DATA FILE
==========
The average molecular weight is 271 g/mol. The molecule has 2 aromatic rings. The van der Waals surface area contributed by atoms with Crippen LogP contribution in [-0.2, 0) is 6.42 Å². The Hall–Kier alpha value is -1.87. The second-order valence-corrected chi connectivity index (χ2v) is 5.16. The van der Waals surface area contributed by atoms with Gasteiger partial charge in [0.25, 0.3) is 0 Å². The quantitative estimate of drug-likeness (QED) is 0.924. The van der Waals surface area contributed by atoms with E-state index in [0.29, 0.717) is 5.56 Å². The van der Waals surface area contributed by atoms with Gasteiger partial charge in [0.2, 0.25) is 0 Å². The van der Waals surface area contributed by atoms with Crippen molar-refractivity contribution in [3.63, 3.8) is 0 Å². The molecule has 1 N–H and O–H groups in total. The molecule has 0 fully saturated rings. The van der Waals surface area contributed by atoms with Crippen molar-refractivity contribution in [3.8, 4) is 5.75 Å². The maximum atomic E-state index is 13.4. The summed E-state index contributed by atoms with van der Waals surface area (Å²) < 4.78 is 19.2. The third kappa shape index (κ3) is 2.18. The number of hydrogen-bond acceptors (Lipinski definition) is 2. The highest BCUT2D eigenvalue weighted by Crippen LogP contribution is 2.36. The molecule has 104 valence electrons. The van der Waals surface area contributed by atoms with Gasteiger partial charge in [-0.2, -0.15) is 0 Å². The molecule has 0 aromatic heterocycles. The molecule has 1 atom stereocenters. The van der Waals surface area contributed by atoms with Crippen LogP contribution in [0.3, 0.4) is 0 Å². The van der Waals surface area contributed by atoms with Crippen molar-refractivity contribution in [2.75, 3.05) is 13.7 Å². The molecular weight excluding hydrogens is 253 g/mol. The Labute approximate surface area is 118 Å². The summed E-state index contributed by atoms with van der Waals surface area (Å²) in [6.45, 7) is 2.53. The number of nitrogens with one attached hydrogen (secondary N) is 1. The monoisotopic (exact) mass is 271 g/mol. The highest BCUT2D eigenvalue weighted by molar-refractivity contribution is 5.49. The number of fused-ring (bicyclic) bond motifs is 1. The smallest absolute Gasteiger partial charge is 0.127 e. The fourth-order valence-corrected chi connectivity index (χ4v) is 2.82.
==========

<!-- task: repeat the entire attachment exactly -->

The average molecular weight is 271 g/mol. The molecule has 2 aromatic rings. The van der Waals surface area contributed by atoms with Crippen LogP contribution in [-0.2, 0) is 6.42 Å². The Hall–Kier alpha value is -1.87. The second-order valence-corrected chi connectivity index (χ2v) is 5.16. The van der Waals surface area contributed by atoms with Gasteiger partial charge in [0.25, 0.3) is 0 Å². The quantitative estimate of drug-likeness (QED) is 0.924. The van der Waals surface area contributed by atoms with E-state index in [0.29, 0.717) is 5.56 Å². The van der Waals surface area contributed by atoms with Gasteiger partial charge in [0.2, 0.25) is 0 Å². The van der Waals surface area contributed by atoms with Crippen molar-refractivity contribution in [3.63, 3.8) is 0 Å². The molecule has 1 N–H and O–H groups in total. The molecule has 0 fully saturated rings. The van der Waals surface area contributed by atoms with Crippen molar-refractivity contribution in [3.8, 4) is 5.75 Å². The maximum atomic E-state index is 13.4. The summed E-state index contributed by atoms with van der Waals surface area (Å²) < 4.78 is 19.2. The third kappa shape index (κ3) is 2.18. The number of hydrogen-bond acceptors (Lipinski definition) is 2. The highest BCUT2D eigenvalue weighted by Crippen LogP contribution is 2.36. The molecule has 104 valence electrons. The van der Waals surface area contributed by atoms with Gasteiger partial charge in [-0.2, -0.15) is 0 Å². The molecule has 0 aromatic heterocycles. The molecule has 1 atom stereocenters. The van der Waals surface area contributed by atoms with Crippen LogP contribution in [0.3, 0.4) is 0 Å². The van der Waals surface area contributed by atoms with Crippen molar-refractivity contribution in [2.75, 3.05) is 13.7 Å². The molecular weight excluding hydrogens is 253 g/mol. The Labute approximate surface area is 118 Å². The summed E-state index contributed by atoms with van der Waals surface area (Å²) in [6.45, 7) is 2.53. The number of nitrogens with one attached hydrogen (secondary N) is 1. The monoisotopic (exact) mass is 271 g/mol. The highest BCUT2D eigenvalue weighted by molar-refractivity contribution is 5.49. The number of fused-ring (bicyclic) bond motifs is 1. The smallest absolute Gasteiger partial charge is 0.127 e. The fourth-order valence-corrected chi connectivity index (χ4v) is 2.82.